Today is the UN International Day of Older Persons and the theme this year is “Leaving No-One Behind: Promoting a Society for All”. Monika Queisser, head of the Social Policy Division in the OECD’s Employment, Labour and Social Affairs Directorate, argues that the best policy for older people must focus on the young.
What will matter to you in old age? A healthy body and mind, above all. But also a comfortable home in a nice place to live. Family and friends close by. And enough money to benefit from all those good things in life, like travel, books, movies and museums and the other pleasures one never has enough time to enjoy while working and bringing up a family.
Chances are that if you were fortunate enough to get good education and the skills you needed, and if you found and kept a good job, both in terms of pay and working conditions, your life in retirement will be pleasant. Even if you need long-term care and personal help, you are likely to have access to good quality services because you are insured and you can pay for them.
But what about those among us who had a less fortunate start to their working lives, who lost their jobs once or more during their active years, who worked part-time and were paid little, who had physically demanding jobs taking a toll on their health? For all these people, retirement and old age risks being much less enjoyable.
OECD data from Pensions at a Glance 2013 show that today, the majority of pensioners enjoy as good living standards as the average population. Of course, this is not the case for everybody, but at the moment, elderly groups are the least unequal part of the population. This is not surprising: most of today’s retirees, at least men, have worked all their lives in stable jobs. However, a “job for life” and even a “career for life” are rare commodities for people starting out today. These future retirees will be a much more diverse group, some will have experienced long spells of unemployment and low wages, while others continue to enjoy stability and higher earnings. Capital income, such as interest from savings, shares and other investments, is more concentrated and the gap between high earners and low earners is widening.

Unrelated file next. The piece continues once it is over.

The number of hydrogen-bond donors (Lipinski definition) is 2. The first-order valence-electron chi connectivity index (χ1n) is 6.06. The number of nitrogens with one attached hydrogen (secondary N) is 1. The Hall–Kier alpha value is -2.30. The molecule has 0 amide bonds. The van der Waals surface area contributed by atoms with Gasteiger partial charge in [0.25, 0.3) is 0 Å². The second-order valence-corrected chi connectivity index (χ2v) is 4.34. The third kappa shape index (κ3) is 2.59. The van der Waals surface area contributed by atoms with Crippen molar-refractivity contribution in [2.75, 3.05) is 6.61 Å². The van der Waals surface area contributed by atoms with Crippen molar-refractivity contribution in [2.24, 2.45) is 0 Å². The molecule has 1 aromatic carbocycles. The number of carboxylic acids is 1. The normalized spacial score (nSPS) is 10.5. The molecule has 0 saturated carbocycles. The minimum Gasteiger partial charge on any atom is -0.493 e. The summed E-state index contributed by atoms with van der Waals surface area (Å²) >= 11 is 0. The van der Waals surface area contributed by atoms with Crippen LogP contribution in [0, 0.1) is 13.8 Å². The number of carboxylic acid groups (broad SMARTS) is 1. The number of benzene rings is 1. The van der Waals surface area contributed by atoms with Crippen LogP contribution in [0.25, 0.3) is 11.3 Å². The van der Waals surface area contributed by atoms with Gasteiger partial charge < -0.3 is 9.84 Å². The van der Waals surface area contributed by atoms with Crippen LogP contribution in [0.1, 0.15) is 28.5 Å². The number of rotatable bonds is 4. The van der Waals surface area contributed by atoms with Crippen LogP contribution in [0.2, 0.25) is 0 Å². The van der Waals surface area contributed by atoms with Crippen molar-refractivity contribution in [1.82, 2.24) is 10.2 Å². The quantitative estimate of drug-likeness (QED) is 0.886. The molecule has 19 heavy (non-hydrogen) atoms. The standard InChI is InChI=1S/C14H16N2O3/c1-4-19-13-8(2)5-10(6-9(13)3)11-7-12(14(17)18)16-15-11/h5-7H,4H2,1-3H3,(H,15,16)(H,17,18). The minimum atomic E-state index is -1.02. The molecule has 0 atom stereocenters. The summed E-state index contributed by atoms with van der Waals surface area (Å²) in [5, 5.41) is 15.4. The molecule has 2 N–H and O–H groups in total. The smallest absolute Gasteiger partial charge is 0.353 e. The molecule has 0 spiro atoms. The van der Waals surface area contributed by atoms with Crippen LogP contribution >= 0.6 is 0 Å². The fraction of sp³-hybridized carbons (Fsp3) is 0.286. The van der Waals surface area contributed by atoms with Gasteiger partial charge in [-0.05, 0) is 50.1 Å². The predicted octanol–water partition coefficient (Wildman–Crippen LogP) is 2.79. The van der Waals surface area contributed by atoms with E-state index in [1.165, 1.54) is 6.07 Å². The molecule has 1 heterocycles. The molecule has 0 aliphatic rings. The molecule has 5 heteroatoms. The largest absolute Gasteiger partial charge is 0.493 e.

Poorer people are also less healthy and die younger than rich people. Many of the future elderly may move into older ages with disabilities, in bad health, and a limited ability to keep working and contributing to society. The experience of old age for today’s younger generations could change dramatically compared to their parents, with improved living standards and a longer life for some, and a shorter, sicker and more poverty-ridden life for others.
Society should tackle increasing inequality as populations age. Apart from a moral imperative not to leave older persons by the wayside, there are also hard economic reasons why letting unequal ageing happen is bad policy. A growing divide in the well-being of older people will increase the stress on social protection. And it will jeopardize the effectiveness of recent reforms of labour markets, pension and long-term care systems. Governments could make substantial savings if income, wealth and health inequalities were picked up earlier and tackled as they occur.
Today’s young people are the older people of tomorrow. The best policy for older persons is a policy that addresses problems when they start. Asking social protection and health systems to fix the situation late in life is not the best option – systems are ill-equipped to compensate for everything that went wrong during a working life if they wait until the problems have accumulated. Identifying and tackling risks as they arise will enable governments to design sustainable and cost-effective policy approaches towards demographic ageing.
Youth unemployment is at record levels today in many OECD countries. This could have long-term consequences for young people’s future careers and well-being at all ages, including in old age. We need to give young people the best chances to realise their full potential. We need to rethink our systems of social protection to accompany people throughout their increasingly diverse life courses and thus make retirement a well-earned reward.
Chapter 8 of OECD’s Health at a Glance 2013 is on Ageing and Long-term Care